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Charles Dickens obliterates the 2022 Hollywoodbets Cape Guineas field. (picture:  


South African racing intellect Jay August has analysed the sectional timing of the Grade 1 Hollywoodbets Cape Guineas and it reveals just how Charles Dickens separates himself from the rest and also enabled August to venture a prediction ahead of the much awaited L’Ormarins King’s Plate.  

Hollywoodbets Kenilworth on 2022 Guineas day was the venue for a second round of testing of a proposed new sectional timing system for the Hollywoodbets racecourses.
The below graph shows clearly that Charles Dickens wins the race through his superior section from the 600m mark to the 400m mark and also shows him maintaining superior sectionals all the way to the 100m mark.
The graph shows the normal occurrence of horses being at their slowest in the final stages.
The relative speeds between runners makes it look on video replays as if some of the horses are “flying” at the finish, but this is in fact an optical illusion.
This slowing-down-at-the-end phenomenon is accentuated at Hollywoodbets Kenilworth because it has a nine metre incline from the 650m to the finish.
“The main thrust of speed or acceleration, outside of the gate break, is usually the 600m to 400m section as can be seen in the chart,” says August.
August ascertained from the data made available to him that Charles Dickens and Cousin Casey were the only pair to accumulate eight sub six second 100m sections. Charles Dickens had five of those in the final 600m and Cousin Casey had four in the final 600m.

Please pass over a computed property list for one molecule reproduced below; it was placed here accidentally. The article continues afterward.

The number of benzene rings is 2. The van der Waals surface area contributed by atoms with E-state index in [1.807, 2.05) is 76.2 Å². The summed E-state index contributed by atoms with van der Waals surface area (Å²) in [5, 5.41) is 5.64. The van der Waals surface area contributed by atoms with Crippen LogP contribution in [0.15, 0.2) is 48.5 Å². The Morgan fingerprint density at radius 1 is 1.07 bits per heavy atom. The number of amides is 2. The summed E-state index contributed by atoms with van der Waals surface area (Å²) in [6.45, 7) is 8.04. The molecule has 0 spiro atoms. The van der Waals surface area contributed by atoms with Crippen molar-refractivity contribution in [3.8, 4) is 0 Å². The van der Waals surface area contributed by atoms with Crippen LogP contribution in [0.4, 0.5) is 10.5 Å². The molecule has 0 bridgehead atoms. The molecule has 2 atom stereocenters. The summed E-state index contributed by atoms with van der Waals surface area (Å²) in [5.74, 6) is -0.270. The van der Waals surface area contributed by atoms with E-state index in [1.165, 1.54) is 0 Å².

August said, “They were also the only two horses to race at below an average 6s for each 100m section if one excludes the first section from a standing start. Cousin Casey may have exited the race with a slight dent to his reputation, but he nonetheless displayed superior ability to his rivals, but for the winner.”
He continued, “Money Heist put in a performance which perhaps belies his final position and marks him out as possibly better than his finishing position (6th). He managed four sub-6s 100m sections in the final 600m. Notwithstanding his racing at the rear, only a decent horse would manage this in a race of this class.”
Looking at the below chart, which shows pacemaker Canford Lights to be the only horse to have two 100m sections done in less than 5,5 seconds, August said, “The last column shows that those on the front end of this race managed sub-5.5s 100 segments, which is too fast in relation to the unfolding of the race and their own ability, and likely compromised their performance to varying degrees.”
Looking at the above two charts, he concluded, “To complete the 2022 Cape Guineas analysis, we can look at the finishing speed of each horse in the race. The 600m and 400m finishing times in the 2022 Cape Guineas, and their expression as percentages of overall time are shown – first two columns and last two columns in the chart above.”

“Note that only Charles Dickens, Cousin Casey, and Money Heist were capable of faster closing sections than their overall average race time. Longer term and with more sectional data we may be able to put Charles Dickens’ sub-24s final 400m into some perspective. A final sub-24s final 400m may just be very rare at Kenilworth given the steady climb to the finish.”

“All other horses were below 100% and thus unable to maintain their average speed into the close. On a flat surface with no undulations a horse will travel most efficiently from point A to point B at the same speed throughout, but for the opening acceleration from a standing start. This would imply that close to and just above 100% is most efficient. Two horses of varying ability can finish at close to efficiency, say 101%, and be many lengths adrift, with the good horse in a much faster time than the average horse, and yet both can still be said to have run efficiently.”